- The Washington Times - Saturday, April 15, 2006


By Harry Bruinius

Knopf, $30, 401 pages


Stephen King, meet your nonfiction counterpart. Some of the scariest things that one can read these days come straight from the history books, including this comprehensive look at the eugenics/racial purity movement.

Populated with characters from prominent American families and based on research from top-flight universities, the movement to mandate forced sterilization of those considered mentally inferior was a significant force in the United States during much of first half of the 20th century. It is a complicated story, but in the hands of Harry Bruinius, “Better for All The World: The Secret History of Forced Sterilization and America’s Quest for Racial Purity” reads like an engaging, though eerie, novel.

Mr. Bruinius traces the movement from its intellectual origins in 19th- century Britain — where its founder was a cousin of Charles Darwin— to a woman still living in Colorado who was involuntarily sterilized while in a state mental institution.

Based on questionable scientific data, the movement caught on with Americans who who were worried that those of lesser intelligence would harm the nation’s gene pool by reproducing.

The book’s title comes from an opinion by Supreme Court Justice Oliver Wendell Holmes upholding a Virginia law that mandated sterilization of those deemed intellectually and morally inferior.

“It is better for all the world if instead of waiting to execute degenerate offspring for crime, or to let them starve for their imbecility, society can prevent those who are manifestly unfit from continuing their kind,’ Mr. Holmes wrote in Buck vs. Bell in 1927.

Mr. Bruinius, a journalism professor at Hunter College in New York City, is clearly quite aghast at the movement (which also fueled racial quotas and other prejudicial acts) and its popularity. He goes to great lengths to explain the intellectual and social contexts in which it thrived. He cites the increase in immigrants and the changing dynamics that these newcomers created as helping fuel concerns among those from old Yankee stock. Worries about the financial and social costs to society in caring for the mentally challenged also caused some to favor forced sterilization.

Such ideas helped inspire many of the policies that were prevalent in Nazi Germany, including killing people who were not part of the “master race’ and the Nuremberg Laws, which stripped Jews of citizenship and outlawed marriage between the races.

In America, forced sterilizations were by no means a fringe movement. At one point, 30 states had forced sterilization laws and some others made use of the practice when deemed necessary for “medical reasons.’ Some prominent people, many of whom were notable progressives like Theodore Roosevelt and Margaret Sanger, the founder of Planned Parenthood, endorsed the idea. Among its most prominent opponents were fundamentalist Christians and Roman Catholics.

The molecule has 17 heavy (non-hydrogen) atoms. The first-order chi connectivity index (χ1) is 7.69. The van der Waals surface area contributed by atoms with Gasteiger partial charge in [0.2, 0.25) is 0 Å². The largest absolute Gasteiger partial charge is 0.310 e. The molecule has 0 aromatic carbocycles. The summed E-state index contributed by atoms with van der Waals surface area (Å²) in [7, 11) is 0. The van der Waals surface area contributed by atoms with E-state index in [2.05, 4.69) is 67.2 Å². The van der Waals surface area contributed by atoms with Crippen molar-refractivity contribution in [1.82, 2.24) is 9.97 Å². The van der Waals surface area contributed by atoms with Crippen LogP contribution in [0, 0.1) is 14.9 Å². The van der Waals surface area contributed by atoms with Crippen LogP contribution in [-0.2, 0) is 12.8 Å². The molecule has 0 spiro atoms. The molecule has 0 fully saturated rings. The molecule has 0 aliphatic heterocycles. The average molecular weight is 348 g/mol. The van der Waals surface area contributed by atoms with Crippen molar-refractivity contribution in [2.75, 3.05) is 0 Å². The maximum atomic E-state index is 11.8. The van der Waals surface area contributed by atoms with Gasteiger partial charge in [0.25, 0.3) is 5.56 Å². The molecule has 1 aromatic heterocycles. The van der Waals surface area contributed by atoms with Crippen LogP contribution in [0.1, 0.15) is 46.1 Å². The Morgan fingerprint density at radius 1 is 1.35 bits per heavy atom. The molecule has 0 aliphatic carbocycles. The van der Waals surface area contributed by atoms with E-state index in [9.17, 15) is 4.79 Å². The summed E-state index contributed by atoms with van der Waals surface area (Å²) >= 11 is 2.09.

The willingness of some people to believe in eugenics boggles the mind. Forgetting for a moment about the cruelty and immorality of the policy, it is also based on faulty science. There is no discernible evidence that persons with lower intelligence levels — however one wants to measure mental capacity — are more likely to produce children with similar characteristics.

The awful impact of these forced sterilizations is depicted in starkly human terms in Mr. Bruinius’ interview with a Denver woman, identified only as Lucille, who was involuntarily sterilized in a Colorado mental hospital in 1941 after scoring low on an intelligence test. She had been considered a problem child by her parents (Lucille was 17 at the time) and they signed off on the procedure:

“If I saw them now, I’d spit in their faces,’ she said of the doctors who performed the surgery. “What they did to me was sexual murder.’

When not providing chilling accounts like this, Mr. Bruinius’ narrative sometimes gets bogged down with arcana. His profiles of some of the scientific leaders of the movement are longer than they need to be, and he occasionally spends too much time on the offspring of these leaders.

Moreover, his writing style, though elegant, can be at times a bit hyperbolic: “The quest to build a better civilization, to battle social ills and human suffering, is in many ways the great epic of the modern world, a story in which men and women, armed with weapons forged by the great god of Science, throw off the superstitions of the past, and enter a new kind of fray,’ he writes.

Despite these minor flaws, “Better for All The World” is a valuable and account of this important and sorry period of American history.

Claude R. Marx writes a political column for The Eagle-Tribune in North Andover, Mass. He is the author of a chapter on the presidential campaign of Howard Dean that appears in the recently published book: “The Divided States of America.’

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